If I was to make a list of musical artists whose stuff I enjoy and who have influenced me through the decades, two names that would certainly be on the list are Pat Metheny and John Zorn. I have followed Metheny since the late 70s and have enjoyed most of his group and solo works; Zorn I discovered with ‘Naked City’, but since then have enjoyed sampling his voluminous output through the years. Yet in spite of each artist collaborating with tons of other musicians, they had never worked together – until now! Tap is from John Zorn’s Book of Angels series, and Metheny performs nearly all of the instruments on these interpretive songs. But does the collaboration actually work? Read on and find out!
Musical Genre: Jazz
Where to buy:
Artist: Pat Metheny / John Zorn
Nonesuch Records and Tzadik simultaneously release guitarist Pat Metheny’s recording of John Zorn s Tap: The Book of Angels, Vol. 20 from Zorn s Masada Book Two. This album is the first collaboration between the two artists, considered among their generation s most innovative musicians. Besides his frequent collaborator, drummer Antonio Sanchez, Metheny plays all other instruments guitars, sitar, tiples, bass, keyboards, orchestrionics, electronics, bandoneón, percussion, flugelhorn, and more himself.
Beginning in the 1990s, Zorn wrote 500 songs inspired by traditional Jewish music; they came to be known as two volumes of the Masada Book. He performed the first 200 songs of Book One with the rotating members of the Masada ensemble for a decade before writing Book Two s 300 tunes in just three months. Over the past eight years, the songs from Book Two have been recorded as volumes of The Book of Angels by a stellar group of musicians, including the Masada Quintet, Masada String Trio, Medeski Martin & Wood, and Marc Ribot.
Zorn says of Metheny s recording, “Pat is of course a living legend one of those rare lights in the universe. His incredible facility and dedication, indefatigable energy and focus, imagination, and never-ending curiosity have distinguished him as truly one of the greatest musicians on the planet. ” He continues, “Tap is a showcase for Pat s remarkable imagination, technique, passion, and love for the world. No matter how many times I listen to this recording I am hit with that same sense of exhilaration that hit me the very first time.”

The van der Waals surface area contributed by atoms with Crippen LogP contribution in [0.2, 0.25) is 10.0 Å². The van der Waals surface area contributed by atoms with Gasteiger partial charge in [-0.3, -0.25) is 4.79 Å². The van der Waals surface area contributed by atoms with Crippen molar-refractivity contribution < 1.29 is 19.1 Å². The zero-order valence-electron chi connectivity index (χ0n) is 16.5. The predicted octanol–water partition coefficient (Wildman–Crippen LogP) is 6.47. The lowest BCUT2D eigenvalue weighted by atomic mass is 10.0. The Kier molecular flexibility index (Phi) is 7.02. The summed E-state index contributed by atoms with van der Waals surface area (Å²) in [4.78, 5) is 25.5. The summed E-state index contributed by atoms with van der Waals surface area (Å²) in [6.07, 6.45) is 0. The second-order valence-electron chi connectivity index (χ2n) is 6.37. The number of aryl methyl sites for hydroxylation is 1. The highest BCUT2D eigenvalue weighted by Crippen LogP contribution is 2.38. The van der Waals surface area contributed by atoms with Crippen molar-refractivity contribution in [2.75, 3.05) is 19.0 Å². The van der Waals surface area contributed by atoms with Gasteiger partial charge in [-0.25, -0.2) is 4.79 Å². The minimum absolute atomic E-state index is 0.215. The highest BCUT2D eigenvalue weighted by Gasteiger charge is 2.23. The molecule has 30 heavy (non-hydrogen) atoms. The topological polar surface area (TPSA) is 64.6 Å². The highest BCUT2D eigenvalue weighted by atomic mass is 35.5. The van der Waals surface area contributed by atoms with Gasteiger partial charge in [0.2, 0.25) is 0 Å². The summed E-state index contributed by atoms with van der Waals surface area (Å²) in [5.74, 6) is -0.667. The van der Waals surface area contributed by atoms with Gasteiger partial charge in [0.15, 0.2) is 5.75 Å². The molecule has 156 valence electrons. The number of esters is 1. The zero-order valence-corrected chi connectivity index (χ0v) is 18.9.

Metheny, who won his 20th Grammy Award in 2013, adds, “I have admired John Zorn since the late 70s and have followed his amazing output every step of the way. A few years ago, after contacting me to write some notes for one of his Arcana publications, John and I began an inspired e-mail connection. (As hard as it is to believe, we had never met in person over the years.) I mentioned that I had followed his Book of Angels series from the start and felt like I might be able to contribute something unique to the collection. With his enthusiastic encouragement, he gave me some suggestions as to which tunes were still unrecorded, and I picked the ones that jumped out and spoke to me. Over the next year, in between breaks from the road, I recorded them one by one in my home studio whenever I got a chance. ”
On ‘Tap, we have a half-dozen John Zorn compositions done largely as frameworks, with Pat Metheny in charge of arranging and fleshing them out. The results are better than expected – you can hear Zorn, you can hear Metheny … and in the mixing of the two you can hear musical influences that seem to range all up and down jazz and progressive music of the last few decades. The songs are timeless and timely all at once; they are full of technology but sonically pure. They are dense yet silence and space are expertly utilized.
Pretty much everything you need to know is contained in the lead-off song “Mastema” – starting off with a layered guitar riff that ping-pongs from left to right channel, we then get a sitar-sounding guitar carrying the melody, which a backwards guitar effect provides tonal color.
That effect immediately brought to mind John Scofield’s unique sounds from Uberjam, whereas the rest of the song was very much Metheny interpreting Zorn. The ending is a tech-heavy dissonant electronic rave, which owes as much to electronic dance music (EDM) noise trends from folks like Skrillex as it does to the work of Metheny or Zorn.
From there you get varying amounts of the flavors of Zorn and Metheny, beauty and energy. But at some point in the middle of the Tharsis I was again reminded of how at times the result of collaboration can be greater than the sum of the individual elements.
‘Tap’ is an amazingly adventurous work. It reminds me of the stellar classic Ornette Coleman collaboration ‘Song X’, in that both artists are fully engaged, and the results show clear impact from both but also a transcendant quality that was only possible by having both acting together seeking something more from the music than either alone could create.
‘Quick Hit’ Song: “Tharsis” – starting off with a layered syncopated guitar riff that immediately drops into an amazingly complex rhythmic section that just keeps exanding and expanding. Then you get Metheny’s signature GR-300 sound on top – only when I listened I felt that I could have been hearing King Crimson with Adrian Belew on top. The rhythms were pounding in a dozen directions, and yet there was an inescapable groove. Truly one of those transcendant moments in music.
Would I recommend?: Absolutely! As a big fan of both artists I was concerned that this would be more of a missed opportunity or that the styles would clash rather than mesh, but fortunately the professionalism and artistry of these two masters combined to create a very special recording.
Suggested audience: While both Metheny and Zorn fans should find something to love, this definitely demands an adventurous ear – if you don’t like what you hear in the video below, don’t bother with the album.